For most retirees, figuring out how much money to withdraw from savings every year is a difficult-to-impossible math problem. But the issue goes much deeper: fears about what the future might bring make this decision overwhelming.

Extreme caution is a popular solution. A 2009 study estimated that by the time middle-income retirees are in their 80s, they still had not touched about three-fourths of their savings, and 2016 research found that retirees with substantial assets are the most reluctant spenders. Vanguard recently reported that retirees with very modest savings turn around and reinvest a third of the money they’re required to withdraw under IRS rules after age 70½.

People saved all of their lives to make sure they will enjoy retirement. So why are they so reluctant to spend the money for the purpose it was intended?

A 2018 study in the Journal of Personal Finance surveyed retirees to get a sense of the psychology behind their caution.

Half of the survey respondents agreed with this statement:  “The thought of my retirement portfolio balance going down over time brings me discomfort, even if the decline in value is a result of me spending money on my retirement goals.”

And the people who agreed with this statement said they feel like they are not well prepared financially to retire – and this had nothing to do with how prepared they actually are. …Learn More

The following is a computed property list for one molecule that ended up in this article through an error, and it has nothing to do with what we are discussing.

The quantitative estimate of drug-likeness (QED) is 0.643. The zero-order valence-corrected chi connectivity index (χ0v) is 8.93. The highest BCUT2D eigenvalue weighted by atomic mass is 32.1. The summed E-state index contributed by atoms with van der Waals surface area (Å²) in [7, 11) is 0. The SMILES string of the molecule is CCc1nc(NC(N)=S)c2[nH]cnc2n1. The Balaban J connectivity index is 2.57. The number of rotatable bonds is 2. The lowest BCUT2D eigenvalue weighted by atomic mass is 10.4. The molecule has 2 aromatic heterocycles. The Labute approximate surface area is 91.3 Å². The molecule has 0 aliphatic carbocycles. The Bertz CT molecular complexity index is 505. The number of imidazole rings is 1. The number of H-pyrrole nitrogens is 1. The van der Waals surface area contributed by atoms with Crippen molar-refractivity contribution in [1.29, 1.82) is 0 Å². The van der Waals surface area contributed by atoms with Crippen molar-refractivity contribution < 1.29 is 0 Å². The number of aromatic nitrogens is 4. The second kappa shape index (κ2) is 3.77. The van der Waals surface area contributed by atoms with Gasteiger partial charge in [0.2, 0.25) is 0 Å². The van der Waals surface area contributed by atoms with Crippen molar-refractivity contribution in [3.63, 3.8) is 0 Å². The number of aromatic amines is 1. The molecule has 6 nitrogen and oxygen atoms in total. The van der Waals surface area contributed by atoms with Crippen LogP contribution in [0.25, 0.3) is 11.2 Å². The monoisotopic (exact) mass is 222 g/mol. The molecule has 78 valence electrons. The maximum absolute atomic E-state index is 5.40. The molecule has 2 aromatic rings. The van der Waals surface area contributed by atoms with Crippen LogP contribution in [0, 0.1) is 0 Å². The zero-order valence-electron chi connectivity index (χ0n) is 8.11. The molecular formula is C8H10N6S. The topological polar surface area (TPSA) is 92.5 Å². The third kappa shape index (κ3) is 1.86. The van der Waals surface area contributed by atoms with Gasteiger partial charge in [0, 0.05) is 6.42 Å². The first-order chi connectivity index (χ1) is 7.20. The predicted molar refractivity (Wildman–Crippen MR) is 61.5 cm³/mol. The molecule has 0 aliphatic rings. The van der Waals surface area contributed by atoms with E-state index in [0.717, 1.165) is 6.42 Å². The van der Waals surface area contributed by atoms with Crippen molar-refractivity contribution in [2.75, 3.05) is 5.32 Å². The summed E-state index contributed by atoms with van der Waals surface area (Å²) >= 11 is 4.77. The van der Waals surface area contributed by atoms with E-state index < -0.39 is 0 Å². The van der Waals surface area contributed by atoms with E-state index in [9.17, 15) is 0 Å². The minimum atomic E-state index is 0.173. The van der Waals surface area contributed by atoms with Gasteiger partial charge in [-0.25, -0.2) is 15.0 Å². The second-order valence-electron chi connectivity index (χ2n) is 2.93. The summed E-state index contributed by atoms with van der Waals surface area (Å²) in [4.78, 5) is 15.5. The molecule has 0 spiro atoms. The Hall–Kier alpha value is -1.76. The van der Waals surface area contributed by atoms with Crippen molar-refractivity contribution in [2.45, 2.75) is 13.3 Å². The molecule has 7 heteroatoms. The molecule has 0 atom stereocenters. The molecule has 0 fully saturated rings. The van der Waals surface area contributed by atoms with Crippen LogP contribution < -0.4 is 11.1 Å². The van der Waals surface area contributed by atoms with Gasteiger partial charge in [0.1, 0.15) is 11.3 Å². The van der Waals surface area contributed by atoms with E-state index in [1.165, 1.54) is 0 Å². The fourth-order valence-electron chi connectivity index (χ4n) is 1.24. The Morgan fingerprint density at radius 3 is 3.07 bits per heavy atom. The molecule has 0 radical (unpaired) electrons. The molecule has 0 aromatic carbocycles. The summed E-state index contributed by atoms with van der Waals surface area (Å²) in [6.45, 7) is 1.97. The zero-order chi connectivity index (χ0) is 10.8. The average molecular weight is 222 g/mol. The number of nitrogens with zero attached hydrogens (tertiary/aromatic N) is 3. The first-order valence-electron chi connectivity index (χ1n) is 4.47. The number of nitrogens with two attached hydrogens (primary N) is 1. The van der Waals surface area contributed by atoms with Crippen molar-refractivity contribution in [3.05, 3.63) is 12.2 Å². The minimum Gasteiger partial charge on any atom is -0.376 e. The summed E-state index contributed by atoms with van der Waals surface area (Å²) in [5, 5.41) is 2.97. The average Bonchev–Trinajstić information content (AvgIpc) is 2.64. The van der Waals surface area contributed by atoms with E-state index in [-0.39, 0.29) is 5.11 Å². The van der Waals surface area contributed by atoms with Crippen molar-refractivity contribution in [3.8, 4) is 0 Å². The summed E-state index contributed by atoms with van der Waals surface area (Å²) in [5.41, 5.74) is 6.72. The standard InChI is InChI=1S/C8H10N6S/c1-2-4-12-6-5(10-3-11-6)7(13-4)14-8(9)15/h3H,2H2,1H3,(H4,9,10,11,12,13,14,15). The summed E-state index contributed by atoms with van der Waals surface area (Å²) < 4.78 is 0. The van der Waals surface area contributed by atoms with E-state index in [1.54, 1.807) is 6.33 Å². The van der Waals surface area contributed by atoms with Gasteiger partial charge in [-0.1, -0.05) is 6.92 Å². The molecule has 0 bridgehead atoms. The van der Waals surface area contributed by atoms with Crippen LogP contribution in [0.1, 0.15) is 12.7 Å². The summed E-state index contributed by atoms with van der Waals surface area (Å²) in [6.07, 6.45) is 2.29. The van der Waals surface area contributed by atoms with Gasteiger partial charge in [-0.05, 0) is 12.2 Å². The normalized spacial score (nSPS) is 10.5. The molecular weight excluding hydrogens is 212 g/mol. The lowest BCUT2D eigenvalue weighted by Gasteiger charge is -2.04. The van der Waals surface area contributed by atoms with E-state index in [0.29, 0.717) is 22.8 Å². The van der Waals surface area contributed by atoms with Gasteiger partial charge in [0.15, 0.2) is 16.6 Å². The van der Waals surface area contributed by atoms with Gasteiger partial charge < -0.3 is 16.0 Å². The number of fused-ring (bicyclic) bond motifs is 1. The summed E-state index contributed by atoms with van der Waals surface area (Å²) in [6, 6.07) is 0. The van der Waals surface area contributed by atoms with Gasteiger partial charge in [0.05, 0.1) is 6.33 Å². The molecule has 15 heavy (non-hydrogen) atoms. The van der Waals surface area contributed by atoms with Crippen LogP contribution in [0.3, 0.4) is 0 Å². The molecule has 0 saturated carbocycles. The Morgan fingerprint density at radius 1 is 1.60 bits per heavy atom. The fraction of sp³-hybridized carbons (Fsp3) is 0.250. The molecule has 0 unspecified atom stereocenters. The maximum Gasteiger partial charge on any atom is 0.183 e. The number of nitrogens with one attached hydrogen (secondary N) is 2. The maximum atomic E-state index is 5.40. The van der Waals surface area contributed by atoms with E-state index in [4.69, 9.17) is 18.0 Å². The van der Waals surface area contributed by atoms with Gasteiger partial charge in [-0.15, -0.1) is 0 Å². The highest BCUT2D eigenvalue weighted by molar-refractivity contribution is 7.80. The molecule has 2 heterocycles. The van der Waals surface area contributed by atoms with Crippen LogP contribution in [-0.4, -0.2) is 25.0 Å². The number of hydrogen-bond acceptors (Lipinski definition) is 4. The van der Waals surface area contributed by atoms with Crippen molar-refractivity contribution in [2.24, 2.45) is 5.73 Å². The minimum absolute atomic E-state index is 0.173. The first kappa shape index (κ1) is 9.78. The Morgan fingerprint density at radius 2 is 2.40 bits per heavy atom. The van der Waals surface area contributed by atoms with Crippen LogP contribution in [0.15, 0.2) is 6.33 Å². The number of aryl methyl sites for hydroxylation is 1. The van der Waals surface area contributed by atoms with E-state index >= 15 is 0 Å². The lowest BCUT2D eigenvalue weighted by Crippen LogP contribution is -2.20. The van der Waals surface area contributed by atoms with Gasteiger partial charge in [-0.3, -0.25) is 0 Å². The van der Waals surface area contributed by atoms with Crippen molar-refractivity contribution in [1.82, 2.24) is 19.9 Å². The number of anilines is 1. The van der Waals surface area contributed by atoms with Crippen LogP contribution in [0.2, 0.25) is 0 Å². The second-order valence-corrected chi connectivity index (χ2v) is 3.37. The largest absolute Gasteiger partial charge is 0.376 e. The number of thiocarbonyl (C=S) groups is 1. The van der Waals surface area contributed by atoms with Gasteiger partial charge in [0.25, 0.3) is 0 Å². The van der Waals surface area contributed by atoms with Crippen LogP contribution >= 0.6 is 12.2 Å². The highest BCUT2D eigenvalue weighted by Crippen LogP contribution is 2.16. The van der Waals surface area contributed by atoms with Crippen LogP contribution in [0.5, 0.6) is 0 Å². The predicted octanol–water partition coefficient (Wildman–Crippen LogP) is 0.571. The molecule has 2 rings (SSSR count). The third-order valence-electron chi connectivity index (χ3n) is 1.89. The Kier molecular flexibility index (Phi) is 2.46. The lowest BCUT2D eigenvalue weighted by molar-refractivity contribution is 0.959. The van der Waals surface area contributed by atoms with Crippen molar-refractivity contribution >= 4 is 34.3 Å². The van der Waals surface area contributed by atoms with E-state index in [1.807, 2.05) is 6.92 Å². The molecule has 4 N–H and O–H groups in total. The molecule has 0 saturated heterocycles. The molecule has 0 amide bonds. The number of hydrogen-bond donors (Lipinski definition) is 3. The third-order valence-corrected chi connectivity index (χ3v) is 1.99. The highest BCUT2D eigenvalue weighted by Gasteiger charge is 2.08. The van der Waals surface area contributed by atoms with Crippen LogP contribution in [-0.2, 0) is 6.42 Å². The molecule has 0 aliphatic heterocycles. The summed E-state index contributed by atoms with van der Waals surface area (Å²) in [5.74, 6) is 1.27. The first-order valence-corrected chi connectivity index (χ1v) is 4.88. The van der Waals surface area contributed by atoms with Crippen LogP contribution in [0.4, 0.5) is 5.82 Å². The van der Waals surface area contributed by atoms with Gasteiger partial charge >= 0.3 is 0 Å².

What Personality Says about Your Wealth

A person’s finances are not determined simply by obvious factors like how much they earn – personality can also make a difference.

A new study has identified three personality traits that play a role in how individuals handle their nest eggs. For example, conscientious people – self-disciplined planners – are more careful and have more wealth at the end of their lives.

The University of Illinois researchers looked at two types of wealth: within employer retirement plans and outside of these plans. They did not find a connection between the wealth levels in employer plans and various personality traits, a result they anticipated because retirement wealth has more to do with a retiree’s work history and earnings.

But they did find a connection between personality and the wealth individuals hold outside of their retirement plans. Even though the majority of retirees have very little of this wealth, it’s still interesting to see the connections.

For example, retirees who are open to new experiences – they are imaginative, proactive, and broad-minded – behave like conscientious people and preserve their wealth, especially after their mid-60s, according to the study, which was conducted for NBER’s Retirement and Disability Research Center.